In some States, the judiciary plays a critical role in the imposition of alternative measures. Judges ensure that any alternative measure being proposed for an offender is consistent with international laws, norms, and standards. Also, judges are well-positioned to make individualized decisions regarding the offender before them in court. They are also entrusted with safeguarding the offender’s rights. International standards and norms call for decisions to place an offender into an alternative program shall be subject to judicial review or review by another competent authority. Similarly, the offender should be able to seek judicial review of the imposition of detention or other sanctions that materially restrict the offender’s liberty. For these reasons, States may want to engage with the judiciary on the use of alternative measures for terrorism-related cases so that judges have a clear understanding of these types of measures.24
Second, judges may often be the competent authority to impose an alternative measure in some jurisdictions. Therefore, given the potential prominent role that the judiciary may play in the oversight and implementation of alternative measures, it may be useful to develop specific judicial guidelines regarding the factors that need to be considered when making the determination of detaining an offender or utilizing an alternative measure.
24. This could be done in conjunction with any training on the GCTF’s The Hague Memorandum on Good Practices for the Judiciary in Adjudicating Terrorism Offenses.
States should seek to use a multi-stakeholder approach when implementing alternative measures.
While courts may play the central role in imposing alternative measures as well as safeguarding offender’s rights, a multi-disciplinary approach to pre-trial detention and post-conviction incarceration efforts may help ensure that these measures are tailored to the offender.25 To achieve the best results possible, a range of different stakeholders should play a role in the implementation of alternative measures, especially interventions that have rehabilitative and reintegration components. Potential stakeholders who may also be engaged in alternative measures include probation officers, social workers, psychologists, defense lawyers, community leaders, prosecutors, law enforcement officers, and correctional officers.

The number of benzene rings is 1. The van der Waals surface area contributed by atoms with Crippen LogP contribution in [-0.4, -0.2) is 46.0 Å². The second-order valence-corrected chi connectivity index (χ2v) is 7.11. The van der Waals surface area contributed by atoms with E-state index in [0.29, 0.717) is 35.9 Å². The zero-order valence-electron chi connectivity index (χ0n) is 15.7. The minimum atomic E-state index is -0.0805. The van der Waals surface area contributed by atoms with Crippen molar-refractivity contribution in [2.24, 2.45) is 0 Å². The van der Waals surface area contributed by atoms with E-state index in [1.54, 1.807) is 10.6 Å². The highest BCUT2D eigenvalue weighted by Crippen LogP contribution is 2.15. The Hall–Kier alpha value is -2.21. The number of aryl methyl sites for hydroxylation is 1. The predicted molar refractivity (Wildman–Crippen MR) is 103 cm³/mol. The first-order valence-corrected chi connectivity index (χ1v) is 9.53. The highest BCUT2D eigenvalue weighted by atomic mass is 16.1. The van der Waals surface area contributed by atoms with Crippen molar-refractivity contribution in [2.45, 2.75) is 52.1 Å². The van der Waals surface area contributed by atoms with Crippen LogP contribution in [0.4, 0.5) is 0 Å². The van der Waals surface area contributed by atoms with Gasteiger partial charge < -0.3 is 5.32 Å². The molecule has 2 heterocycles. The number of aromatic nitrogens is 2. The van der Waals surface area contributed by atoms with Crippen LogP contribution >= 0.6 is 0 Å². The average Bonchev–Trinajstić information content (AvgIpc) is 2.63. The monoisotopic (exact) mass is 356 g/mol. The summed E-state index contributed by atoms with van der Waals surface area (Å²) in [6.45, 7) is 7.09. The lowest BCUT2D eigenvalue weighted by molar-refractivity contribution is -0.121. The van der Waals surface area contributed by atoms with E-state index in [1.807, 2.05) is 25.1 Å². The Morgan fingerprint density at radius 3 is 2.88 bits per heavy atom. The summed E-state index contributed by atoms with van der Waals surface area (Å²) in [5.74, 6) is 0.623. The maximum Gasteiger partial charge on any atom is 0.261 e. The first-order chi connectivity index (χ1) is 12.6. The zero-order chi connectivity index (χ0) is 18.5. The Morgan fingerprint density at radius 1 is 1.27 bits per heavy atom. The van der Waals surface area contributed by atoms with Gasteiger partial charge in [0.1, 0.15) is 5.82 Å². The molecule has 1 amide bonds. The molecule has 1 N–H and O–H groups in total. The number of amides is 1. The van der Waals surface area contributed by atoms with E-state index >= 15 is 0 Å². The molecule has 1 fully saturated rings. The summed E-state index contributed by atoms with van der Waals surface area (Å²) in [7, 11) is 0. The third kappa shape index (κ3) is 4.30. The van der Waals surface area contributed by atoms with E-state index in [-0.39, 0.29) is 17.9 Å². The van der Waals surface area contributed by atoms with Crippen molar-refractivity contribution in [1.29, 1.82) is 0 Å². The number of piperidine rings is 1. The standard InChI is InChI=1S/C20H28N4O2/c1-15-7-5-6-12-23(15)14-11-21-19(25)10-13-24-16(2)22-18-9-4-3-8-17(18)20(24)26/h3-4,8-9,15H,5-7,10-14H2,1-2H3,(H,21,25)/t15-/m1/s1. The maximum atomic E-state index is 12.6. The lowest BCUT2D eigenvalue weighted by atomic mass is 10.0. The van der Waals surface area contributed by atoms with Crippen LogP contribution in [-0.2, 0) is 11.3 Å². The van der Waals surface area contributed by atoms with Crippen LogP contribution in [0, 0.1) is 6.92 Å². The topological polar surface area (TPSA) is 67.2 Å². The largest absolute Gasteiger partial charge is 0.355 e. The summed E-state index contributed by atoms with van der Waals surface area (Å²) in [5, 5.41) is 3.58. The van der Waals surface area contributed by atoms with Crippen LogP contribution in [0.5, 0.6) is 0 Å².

25. For example, in the Netherlands, there are multi-disciplinary case management teams that develop tailor-made interventions and probation services that provide guidance for reintegration and disengagement.
The use of alternative measures for terrorism-related offenses should be linked to disengagement, rehabilitation, and reintegration efforts.
It is recognized that the underlying premise for using alternative measures in any criminal case is to promote rehabilitation and support successful reintegration into society. This is particularly important for terrorism-related offenses because it can break the cycle of violent extremism and limit opportunities for recidivism and recruitment. When certain alternative measures are utilized, there may be an opportunity to determine why the individual was radicalized to violence and develop an appropriate disengagement and rehabilitation strategy that will help address these underlying motivating factors. As there are different motivations that propel individuals to commit terrorism-related offenses, it is important to have the flexibility to develop and implement measures that are tailored to the offender. By having the appropriate frameworks in place and utilizing proper assessment tools, States should be able to have that ability to administer alternative measures that will allow for effective disengagement and reintegration.